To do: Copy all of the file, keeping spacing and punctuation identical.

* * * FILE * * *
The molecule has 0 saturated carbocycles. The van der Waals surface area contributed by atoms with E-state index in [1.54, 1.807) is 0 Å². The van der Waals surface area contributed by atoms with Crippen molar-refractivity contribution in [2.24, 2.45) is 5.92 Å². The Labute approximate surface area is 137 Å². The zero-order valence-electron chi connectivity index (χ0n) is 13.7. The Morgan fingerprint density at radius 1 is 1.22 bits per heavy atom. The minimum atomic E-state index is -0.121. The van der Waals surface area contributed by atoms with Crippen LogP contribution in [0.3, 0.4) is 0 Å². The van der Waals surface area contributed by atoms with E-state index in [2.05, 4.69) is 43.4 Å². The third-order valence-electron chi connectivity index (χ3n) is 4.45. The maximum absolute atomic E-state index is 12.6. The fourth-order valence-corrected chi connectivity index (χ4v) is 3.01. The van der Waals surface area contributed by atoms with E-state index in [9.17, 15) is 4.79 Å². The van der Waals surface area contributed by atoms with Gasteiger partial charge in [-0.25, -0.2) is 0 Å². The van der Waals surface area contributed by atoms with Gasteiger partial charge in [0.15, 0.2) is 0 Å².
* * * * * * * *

The molecule has 0 saturated carbocycles. The van der Waals surface area contributed by atoms with E-state index in [1.54, 1.807) is 0 Å². The van der Waals surface area contributed by atoms with Crippen molar-refractivity contribution in [2.24, 2.45) is 5.92 Å². The Labute approximate surface area is 137 Å². The zero-order valence-electron chi connectivity index (χ0n) is 13.7. The Morgan fingerprint density at radius 1 is 1.22 bits per heavy atom. The minimum atomic E-state index is -0.121. The van der Waals surface area contributed by atoms with Crippen LogP contribution in [0.3, 0.4) is 0 Å². The van der Waals surface area contributed by atoms with E-state index in [2.05, 4.69) is 43.4 Å². The third-order valence-electron chi connectivity index (χ3n) is 4.45. The maximum absolute atomic E-state index is 12.6. The fourth-order valence-corrected chi connectivity index (χ4v) is 3.01. The van der Waals surface area contributed by atoms with E-state index in [9.17, 15) is 4.79 Å². The van der Waals surface area contributed by atoms with Gasteiger partial charge in [-0.25, -0.2) is 0 Å². The van der Waals surface area contributed by atoms with Gasteiger partial charge in [0.15, 0.2) is 0 Å².